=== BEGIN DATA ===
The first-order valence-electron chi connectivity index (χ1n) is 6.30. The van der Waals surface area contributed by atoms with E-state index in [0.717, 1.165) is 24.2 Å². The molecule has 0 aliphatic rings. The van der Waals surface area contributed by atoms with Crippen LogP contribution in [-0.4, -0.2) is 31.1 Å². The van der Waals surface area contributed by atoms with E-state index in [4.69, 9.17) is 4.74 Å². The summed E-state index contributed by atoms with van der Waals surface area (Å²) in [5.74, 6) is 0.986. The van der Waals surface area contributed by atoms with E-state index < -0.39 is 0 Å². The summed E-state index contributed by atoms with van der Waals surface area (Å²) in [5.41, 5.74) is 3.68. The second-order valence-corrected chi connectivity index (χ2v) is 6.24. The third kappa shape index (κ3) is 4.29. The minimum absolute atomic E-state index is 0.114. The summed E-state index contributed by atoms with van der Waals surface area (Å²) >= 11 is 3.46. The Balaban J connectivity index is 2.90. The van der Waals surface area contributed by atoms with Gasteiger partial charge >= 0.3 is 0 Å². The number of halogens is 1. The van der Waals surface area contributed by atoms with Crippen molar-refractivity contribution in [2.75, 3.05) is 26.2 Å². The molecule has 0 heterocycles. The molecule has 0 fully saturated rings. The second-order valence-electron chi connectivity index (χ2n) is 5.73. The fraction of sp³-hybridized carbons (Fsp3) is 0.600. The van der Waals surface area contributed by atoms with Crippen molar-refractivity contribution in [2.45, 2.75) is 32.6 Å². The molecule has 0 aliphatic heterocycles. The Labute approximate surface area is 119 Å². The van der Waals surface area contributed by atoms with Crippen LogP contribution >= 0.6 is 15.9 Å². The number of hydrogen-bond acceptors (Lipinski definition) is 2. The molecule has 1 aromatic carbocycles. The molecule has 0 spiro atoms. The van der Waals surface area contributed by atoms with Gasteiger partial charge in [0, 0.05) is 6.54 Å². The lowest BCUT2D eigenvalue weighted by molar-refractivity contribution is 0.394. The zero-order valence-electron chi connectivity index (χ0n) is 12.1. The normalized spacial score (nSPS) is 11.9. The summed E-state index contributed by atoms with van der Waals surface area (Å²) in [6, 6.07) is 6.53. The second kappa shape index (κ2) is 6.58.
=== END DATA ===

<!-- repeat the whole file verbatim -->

The first-order valence-electron chi connectivity index (χ1n) is 6.30. The van der Waals surface area contributed by atoms with E-state index in [0.717, 1.165) is 24.2 Å². The molecule has 0 aliphatic rings. The van der Waals surface area contributed by atoms with Crippen LogP contribution in [-0.4, -0.2) is 31.1 Å². The van der Waals surface area contributed by atoms with E-state index in [4.69, 9.17) is 4.74 Å². The summed E-state index contributed by atoms with van der Waals surface area (Å²) in [5.74, 6) is 0.986. The van der Waals surface area contributed by atoms with E-state index < -0.39 is 0 Å². The summed E-state index contributed by atoms with van der Waals surface area (Å²) in [5.41, 5.74) is 3.68. The second-order valence-corrected chi connectivity index (χ2v) is 6.24. The third kappa shape index (κ3) is 4.29. The minimum absolute atomic E-state index is 0.114. The summed E-state index contributed by atoms with van der Waals surface area (Å²) >= 11 is 3.46. The Balaban J connectivity index is 2.90. The van der Waals surface area contributed by atoms with Gasteiger partial charge >= 0.3 is 0 Å². The number of halogens is 1. The van der Waals surface area contributed by atoms with Crippen molar-refractivity contribution in [2.75, 3.05) is 26.2 Å². The molecule has 0 heterocycles. The molecule has 0 fully saturated rings. The second-order valence-electron chi connectivity index (χ2n) is 5.73. The fraction of sp³-hybridized carbons (Fsp3) is 0.600. The van der Waals surface area contributed by atoms with Crippen molar-refractivity contribution in [2.45, 2.75) is 32.6 Å². The molecule has 0 aliphatic heterocycles. The Labute approximate surface area is 119 Å². The van der Waals surface area contributed by atoms with Crippen LogP contribution >= 0.6 is 15.9 Å². The number of hydrogen-bond acceptors (Lipinski definition) is 2. The molecule has 1 aromatic carbocycles. The molecule has 0 spiro atoms. The van der Waals surface area contributed by atoms with Gasteiger partial charge in [0, 0.05) is 6.54 Å². The lowest BCUT2D eigenvalue weighted by molar-refractivity contribution is 0.394. The zero-order valence-electron chi connectivity index (χ0n) is 12.1. The normalized spacial score (nSPS) is 11.9. The summed E-state index contributed by atoms with van der Waals surface area (Å²) in [6, 6.07) is 6.53. The second kappa shape index (κ2) is 6.58.